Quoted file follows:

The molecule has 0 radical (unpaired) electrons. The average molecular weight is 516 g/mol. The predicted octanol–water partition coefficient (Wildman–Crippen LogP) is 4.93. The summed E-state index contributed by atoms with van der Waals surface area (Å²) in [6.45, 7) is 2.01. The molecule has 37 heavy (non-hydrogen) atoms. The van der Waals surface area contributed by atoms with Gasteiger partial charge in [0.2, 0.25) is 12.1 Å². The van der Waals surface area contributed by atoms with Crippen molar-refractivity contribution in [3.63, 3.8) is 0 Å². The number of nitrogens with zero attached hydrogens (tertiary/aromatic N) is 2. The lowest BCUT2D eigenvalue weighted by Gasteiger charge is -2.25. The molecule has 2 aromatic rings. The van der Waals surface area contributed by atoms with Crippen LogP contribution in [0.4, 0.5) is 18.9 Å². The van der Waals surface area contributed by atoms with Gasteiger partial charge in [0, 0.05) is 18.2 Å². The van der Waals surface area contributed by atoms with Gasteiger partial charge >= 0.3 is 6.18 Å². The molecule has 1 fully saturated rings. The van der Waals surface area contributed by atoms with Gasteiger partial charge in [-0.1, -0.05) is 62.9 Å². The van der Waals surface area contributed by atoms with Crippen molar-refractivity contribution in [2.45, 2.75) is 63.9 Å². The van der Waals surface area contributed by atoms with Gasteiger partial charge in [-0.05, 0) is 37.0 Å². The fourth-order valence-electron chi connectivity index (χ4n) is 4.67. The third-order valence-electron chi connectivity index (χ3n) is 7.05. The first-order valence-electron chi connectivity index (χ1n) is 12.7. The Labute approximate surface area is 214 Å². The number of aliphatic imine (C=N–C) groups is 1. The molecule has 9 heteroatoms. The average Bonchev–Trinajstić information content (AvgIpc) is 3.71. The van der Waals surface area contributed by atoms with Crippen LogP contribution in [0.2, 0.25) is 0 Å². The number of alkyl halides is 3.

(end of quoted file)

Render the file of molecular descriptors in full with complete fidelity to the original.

The molecule has 0 radical (unpaired) electrons. The average molecular weight is 516 g/mol. The predicted octanol–water partition coefficient (Wildman–Crippen LogP) is 4.93. The summed E-state index contributed by atoms with van der Waals surface area (Å²) in [6.45, 7) is 2.01. The molecule has 37 heavy (non-hydrogen) atoms. The van der Waals surface area contributed by atoms with Gasteiger partial charge in [0.2, 0.25) is 12.1 Å². The van der Waals surface area contributed by atoms with Crippen molar-refractivity contribution in [3.63, 3.8) is 0 Å². The number of nitrogens with zero attached hydrogens (tertiary/aromatic N) is 2. The lowest BCUT2D eigenvalue weighted by Gasteiger charge is -2.25. The molecule has 2 aromatic rings. The van der Waals surface area contributed by atoms with Crippen LogP contribution in [0.4, 0.5) is 18.9 Å². The van der Waals surface area contributed by atoms with Gasteiger partial charge in [0, 0.05) is 18.2 Å². The van der Waals surface area contributed by atoms with Gasteiger partial charge >= 0.3 is 6.18 Å². The molecule has 1 fully saturated rings. The van der Waals surface area contributed by atoms with Gasteiger partial charge in [-0.1, -0.05) is 62.9 Å². The van der Waals surface area contributed by atoms with Crippen molar-refractivity contribution in [2.45, 2.75) is 63.9 Å². The van der Waals surface area contributed by atoms with Gasteiger partial charge in [-0.05, 0) is 37.0 Å². The fourth-order valence-electron chi connectivity index (χ4n) is 4.67. The third-order valence-electron chi connectivity index (χ3n) is 7.05. The first-order valence-electron chi connectivity index (χ1n) is 12.7. The Labute approximate surface area is 214 Å². The number of aliphatic imine (C=N–C) groups is 1. The molecule has 9 heteroatoms. The average Bonchev–Trinajstić information content (AvgIpc) is 3.71. The van der Waals surface area contributed by atoms with Crippen LogP contribution in [0.2, 0.25) is 0 Å². The number of alkyl halides is 3.